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No cuts ordered, only five modifications: CBFC chief on Padmavati
The Central Board of Film Certification (CBFC) has not suggested any cuts in Sanjay Leela Bhansali’s “Padmavati”, but has asked for five modifications for the movie to get a U/A certificate, censor board chairperson Prasoon Joshi clarified on Saturda
Deepika Padukone in a still from ‘Padmavati’
The Central Board of Film Certification (CBFC) has not suggested any cuts in Sanjay Leela Bhansali’s ‘Padmavati’, but has asked for five modifications for the movie to get a U/A certificate, censor board chairperson Prasoon Joshi clarified on Saturday. Uncertainty has been looming large over the movie’s release since a few months, but on Saturday, CBFC — following a examining committee meeting — said it has decided to give a U/A certificate to the movie subject to modifications.
Setting the record straight, Joshi told IANS via email: “There are no cuts suggested in this film by CBFC, only five modifications.”
He said they have asked the makers to change the disclaimer “clearly to one that does not claim historical accuracy”.
Regarding the film’s title “Padmavati”, Joshi said the discussed change is to “Padmavat” as the filmmakers have attributed their material/creative source as the fictional poem “Padmavat” and not history.
CBFC has also asked the makers to modify the song “Ghoomar” to make the depiction befitting the character being portrayed.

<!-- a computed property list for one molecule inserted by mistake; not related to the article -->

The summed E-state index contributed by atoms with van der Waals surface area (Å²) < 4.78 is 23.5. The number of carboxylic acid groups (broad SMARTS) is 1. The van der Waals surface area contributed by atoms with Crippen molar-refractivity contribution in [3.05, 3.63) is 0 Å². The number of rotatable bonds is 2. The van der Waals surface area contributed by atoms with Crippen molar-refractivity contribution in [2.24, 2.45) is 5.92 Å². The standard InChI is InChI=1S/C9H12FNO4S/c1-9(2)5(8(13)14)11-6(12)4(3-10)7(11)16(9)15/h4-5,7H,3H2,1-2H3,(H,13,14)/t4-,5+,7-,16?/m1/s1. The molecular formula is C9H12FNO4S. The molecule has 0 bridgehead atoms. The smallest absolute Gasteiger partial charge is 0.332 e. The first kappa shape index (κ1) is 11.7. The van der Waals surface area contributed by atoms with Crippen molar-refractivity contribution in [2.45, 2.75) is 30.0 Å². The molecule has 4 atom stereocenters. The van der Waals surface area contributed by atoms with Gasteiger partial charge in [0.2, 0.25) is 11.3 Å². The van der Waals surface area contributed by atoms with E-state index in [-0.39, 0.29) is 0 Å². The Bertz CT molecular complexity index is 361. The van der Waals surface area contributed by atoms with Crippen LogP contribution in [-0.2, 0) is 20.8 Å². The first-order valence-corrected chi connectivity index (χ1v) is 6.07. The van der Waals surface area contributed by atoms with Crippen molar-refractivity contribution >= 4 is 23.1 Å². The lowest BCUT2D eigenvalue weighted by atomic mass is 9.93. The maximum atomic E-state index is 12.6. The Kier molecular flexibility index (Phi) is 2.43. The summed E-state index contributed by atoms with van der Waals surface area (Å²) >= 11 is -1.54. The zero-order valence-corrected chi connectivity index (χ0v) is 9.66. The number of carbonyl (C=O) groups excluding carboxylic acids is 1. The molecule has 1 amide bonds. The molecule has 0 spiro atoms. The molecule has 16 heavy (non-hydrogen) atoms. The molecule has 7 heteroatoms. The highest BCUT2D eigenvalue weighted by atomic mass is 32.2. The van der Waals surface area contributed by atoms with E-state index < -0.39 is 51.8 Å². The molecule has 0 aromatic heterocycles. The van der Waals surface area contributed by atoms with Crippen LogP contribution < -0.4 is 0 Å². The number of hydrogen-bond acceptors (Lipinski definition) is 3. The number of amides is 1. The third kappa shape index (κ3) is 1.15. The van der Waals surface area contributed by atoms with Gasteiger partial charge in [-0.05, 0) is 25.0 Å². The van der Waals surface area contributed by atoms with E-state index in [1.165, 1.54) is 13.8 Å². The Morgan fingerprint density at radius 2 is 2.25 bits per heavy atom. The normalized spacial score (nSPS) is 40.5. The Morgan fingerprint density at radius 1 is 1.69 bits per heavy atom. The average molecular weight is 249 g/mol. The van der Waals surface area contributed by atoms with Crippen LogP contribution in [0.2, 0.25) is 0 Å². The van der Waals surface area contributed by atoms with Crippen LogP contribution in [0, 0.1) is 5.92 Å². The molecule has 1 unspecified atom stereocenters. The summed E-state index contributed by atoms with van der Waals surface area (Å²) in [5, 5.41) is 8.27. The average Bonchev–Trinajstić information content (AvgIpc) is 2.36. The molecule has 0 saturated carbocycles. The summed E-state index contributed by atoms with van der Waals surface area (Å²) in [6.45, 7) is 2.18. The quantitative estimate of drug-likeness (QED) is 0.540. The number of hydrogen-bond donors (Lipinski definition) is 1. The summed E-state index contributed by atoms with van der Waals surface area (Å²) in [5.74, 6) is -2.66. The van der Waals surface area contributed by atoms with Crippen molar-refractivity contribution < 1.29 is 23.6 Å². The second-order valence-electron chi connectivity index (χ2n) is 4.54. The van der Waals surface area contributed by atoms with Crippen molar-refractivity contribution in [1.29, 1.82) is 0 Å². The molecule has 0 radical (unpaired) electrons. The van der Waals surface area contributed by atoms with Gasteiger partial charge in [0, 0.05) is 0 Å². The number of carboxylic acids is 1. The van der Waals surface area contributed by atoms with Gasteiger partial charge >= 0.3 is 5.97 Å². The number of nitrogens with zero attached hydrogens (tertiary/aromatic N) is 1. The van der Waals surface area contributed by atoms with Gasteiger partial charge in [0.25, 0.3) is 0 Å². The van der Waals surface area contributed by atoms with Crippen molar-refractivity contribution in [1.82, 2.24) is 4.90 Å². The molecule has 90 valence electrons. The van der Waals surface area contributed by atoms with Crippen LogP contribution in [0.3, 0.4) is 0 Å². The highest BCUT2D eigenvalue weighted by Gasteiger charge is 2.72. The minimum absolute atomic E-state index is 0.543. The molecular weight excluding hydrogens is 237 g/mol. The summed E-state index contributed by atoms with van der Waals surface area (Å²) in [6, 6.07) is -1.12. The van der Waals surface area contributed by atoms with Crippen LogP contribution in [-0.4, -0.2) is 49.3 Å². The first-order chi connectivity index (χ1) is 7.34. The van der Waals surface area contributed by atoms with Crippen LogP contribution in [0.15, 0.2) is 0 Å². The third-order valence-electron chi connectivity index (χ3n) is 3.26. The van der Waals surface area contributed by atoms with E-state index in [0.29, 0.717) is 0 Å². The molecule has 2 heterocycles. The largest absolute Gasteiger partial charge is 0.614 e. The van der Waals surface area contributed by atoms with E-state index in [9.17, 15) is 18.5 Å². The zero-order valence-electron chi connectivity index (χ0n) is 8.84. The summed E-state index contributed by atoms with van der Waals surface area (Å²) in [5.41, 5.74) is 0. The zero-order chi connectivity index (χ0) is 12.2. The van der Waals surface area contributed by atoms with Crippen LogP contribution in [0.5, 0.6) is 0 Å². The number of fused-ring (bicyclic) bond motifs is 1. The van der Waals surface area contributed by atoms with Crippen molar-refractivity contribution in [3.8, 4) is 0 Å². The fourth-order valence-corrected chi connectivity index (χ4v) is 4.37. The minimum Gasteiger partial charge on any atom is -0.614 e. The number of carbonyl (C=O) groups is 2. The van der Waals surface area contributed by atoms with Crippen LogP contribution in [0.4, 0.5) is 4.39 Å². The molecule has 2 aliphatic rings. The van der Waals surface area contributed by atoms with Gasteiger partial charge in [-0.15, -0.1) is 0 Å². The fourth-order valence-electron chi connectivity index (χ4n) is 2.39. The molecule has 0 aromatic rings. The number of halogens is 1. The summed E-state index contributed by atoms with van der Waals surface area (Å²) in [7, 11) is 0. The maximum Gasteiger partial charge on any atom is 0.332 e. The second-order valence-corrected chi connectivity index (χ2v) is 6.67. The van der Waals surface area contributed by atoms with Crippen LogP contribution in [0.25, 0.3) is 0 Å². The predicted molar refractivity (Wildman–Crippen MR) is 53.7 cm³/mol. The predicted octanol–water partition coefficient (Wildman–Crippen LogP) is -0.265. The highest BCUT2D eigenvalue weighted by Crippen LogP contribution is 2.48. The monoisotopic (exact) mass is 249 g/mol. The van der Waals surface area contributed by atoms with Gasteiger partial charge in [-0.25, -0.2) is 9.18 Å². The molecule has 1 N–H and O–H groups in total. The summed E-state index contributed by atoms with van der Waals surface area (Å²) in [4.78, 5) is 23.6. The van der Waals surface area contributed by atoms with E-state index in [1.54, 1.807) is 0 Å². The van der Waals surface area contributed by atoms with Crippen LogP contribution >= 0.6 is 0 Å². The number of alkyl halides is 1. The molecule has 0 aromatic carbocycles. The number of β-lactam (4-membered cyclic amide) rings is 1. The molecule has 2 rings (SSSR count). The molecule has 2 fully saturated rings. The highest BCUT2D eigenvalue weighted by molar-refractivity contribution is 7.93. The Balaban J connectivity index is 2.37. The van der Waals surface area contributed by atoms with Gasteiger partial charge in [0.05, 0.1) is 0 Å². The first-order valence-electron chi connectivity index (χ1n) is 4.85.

That apart, they have demanded modification in the “incorrect/misleading reference to historical places”, Joshi said.
Additionally, they have asked the makers to “add a disclaimer which clearly makes the point that the film in no manner subscribes to the practice of Sati or seeks to glorify it”.
Joshi said these suggested changes “are completely in agreement with the filmmakers — the producers and director of the film”.
The film, which was to release on December 1, has been embroiled in controversy over alleged distortion of facts regarding Rajput history, with Rajput outfits and some backed by the BJP, actively protesting its release.
A Parliamentary committee summoned Bhansali in November to resolve the issue, and the filmmaker had clarified that the “controversy over the film is based on rumours”.
“I have not distorted facts. The film is based on a poem by Malik Muhammad Jayasi,” referring to the 16th century Indian sufi poet’s epic poem “Padmavat”.
The CBFC then set up a special panel to watch the movie. The screening was held on December 28.
Joshi was present along with the examining committee members and the special panel, which comprised Arvind Singh from Udaipur, Chandramani Singh and Professor K.K. Singh of the Jaipur University.
“A long discussion ensued post which the filmmakers were met as well. The members of the panel had insights and also some reservations regarding the claimed historical events and socio-cultural aspects which were duly discussed at length,” Joshi said.
He said a special panel was set up “considering the complexities and concerns around the film” and “to add perspective to the final decision of the CBFC official committee”.
Joshi said the filmmakers, Bhansali Productions, “in a written communication to CBFC had themselves too requested for a special panel of historians/academicians and members of the Rajput community to view the film”.
Having a special panel was not a new precedent set by CBFC.
“(I) Can cite two examples; ‘Aarkashan’ wherein an eminent panel representing a concerned group was created and also in case of ‘Jodhaa Akbar’ wherein historical experts were called in.”
Overall, Joshi said giving the movie U/A certification “was an unprecedented and tough situation”.
“I am glad that following a balanced approach, we resolved the task at hand in a pragmatic and positive manner.”